Police abuse fuels tensions in Egypt
Cairo - The killing by a policeman of a flower seller on the outskirts of Cairo after the victim refused to give the policeman money was not surprising to many following the conduct of Egypt’s police.
The 25-year-old victim will not likely be the last, those people say, but only one episode in a series of police violence.
As he tries to impose law and order, fix the economy and feed the poor, Egyptian President Abdel Fattah al-Sisi little realises that the most dangerous threat to his regime comes from the people who protect the government, namely police, especially low-ranking officers, whose brutality has sparked angry protests, observers say.
Sisi may be running huge risks if he ignores police abuse.
“This is why I have fears that these violations will be understood as a reflection of the nature of the whole ruling system here,” said Hafez Abu Saeeda, a rights activist. “There is an urgent need for reform before public anger reaches uncontrollable levels.”
The killing of the flower seller was similar to an incident in February when a policeman killed a minivan driver in the poor southern Cairo neighbourhood of Al Darb al-Ahmar after they argued over the fare. Thousands of people soon besieged the nearby Cairo Security Directorate in protest, as family members, friends and sympathisers demanded justice. The officer was sentenced to life in prison on April 2nd by a criminal court.
Khaled Okasha, a retired police lieutenant-general, said he was frightened when he saw televised reports.
“This was especially scary because it coincided with other shows of anger at the malpractices of some policemen in other areas,” Okasha said. “These malpractices can be used by some political groups to stoke up tension.”
Tensions were already high in parts of Cairo, including outside the Medical Syndicate near Tahrir Square, where at least 10,000 doctors protested the beating of a colleague by a policeman at a northern Cairo hospital.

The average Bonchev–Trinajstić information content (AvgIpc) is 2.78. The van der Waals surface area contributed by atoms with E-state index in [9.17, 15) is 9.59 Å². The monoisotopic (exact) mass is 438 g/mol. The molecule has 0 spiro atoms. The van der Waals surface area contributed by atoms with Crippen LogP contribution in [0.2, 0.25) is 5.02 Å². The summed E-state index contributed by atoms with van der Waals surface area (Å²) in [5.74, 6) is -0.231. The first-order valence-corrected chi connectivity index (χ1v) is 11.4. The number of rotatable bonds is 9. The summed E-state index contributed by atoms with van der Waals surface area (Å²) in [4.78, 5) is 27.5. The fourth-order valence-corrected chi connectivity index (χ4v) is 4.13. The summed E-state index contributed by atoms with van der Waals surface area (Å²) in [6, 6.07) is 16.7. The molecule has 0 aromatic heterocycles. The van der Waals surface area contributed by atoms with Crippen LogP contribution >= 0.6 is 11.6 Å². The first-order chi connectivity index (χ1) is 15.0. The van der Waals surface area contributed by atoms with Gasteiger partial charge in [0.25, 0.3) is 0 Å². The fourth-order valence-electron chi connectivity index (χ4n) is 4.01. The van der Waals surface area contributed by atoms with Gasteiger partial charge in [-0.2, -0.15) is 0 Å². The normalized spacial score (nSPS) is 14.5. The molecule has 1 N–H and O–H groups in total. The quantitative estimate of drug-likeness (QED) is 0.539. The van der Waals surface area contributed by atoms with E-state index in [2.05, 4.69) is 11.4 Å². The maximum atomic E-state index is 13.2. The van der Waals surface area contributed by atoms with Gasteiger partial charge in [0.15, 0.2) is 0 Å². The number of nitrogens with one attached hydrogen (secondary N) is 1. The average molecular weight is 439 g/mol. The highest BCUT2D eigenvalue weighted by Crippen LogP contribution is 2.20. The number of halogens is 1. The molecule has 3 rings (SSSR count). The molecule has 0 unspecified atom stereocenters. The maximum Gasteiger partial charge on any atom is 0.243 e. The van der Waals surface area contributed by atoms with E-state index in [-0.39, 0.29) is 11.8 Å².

The scenes were similar to demonstrations that preceded the downfall of former president Hosni Mubarak in 2011. The anti-Mubarak uprising started as a show of anger against abuses by Mubarak’s police, which was why activists chose to make Police Day, January 25th, the date of their protests. When the protests were met with force by police, they evolved into nationwide anger that resulted in the burning of scores of police stations and attacks against government offices.
Sisi summoned Interior Minister Magdy Abdel Ghaffar for a meeting on February 19th and, according to media reports, asked him to toughen penalties on officers who commit crimes.
Abdel Ghaffar promised to take action against law-breaking police. No sooner had his comments been made public than a long series of new violations by police, including the beating of a doctor at a hospital in Alexandria and the beating of an actress at a police checkpoint in Cairo, were reported.
The actress, Mirhan Hussein, accused police of beating and groping her and even throwing urine on her when she was taken to a police station. Her account was supported by the head of the Cinema Syndicate, Ashraf Zaki, who said he saw the actress’s clothes soaked in urine.
In late April, a police officer shot, but did not kill, a minivan driver northern Cairo after a scuffle.
Some observers say police are out of control and that Sisi cannot rein them in.
Soon after Abdel Ghaffar promised action against police violations, low-ranking officers staged protests and threatened to escalate their anger and “scandalise” ministry officials.
“Anger is building up at these practices, which should function as a wake-up call for the president and the government,” Abu Saeeda said. “Antagonising one segment of society after another is very dangerous.”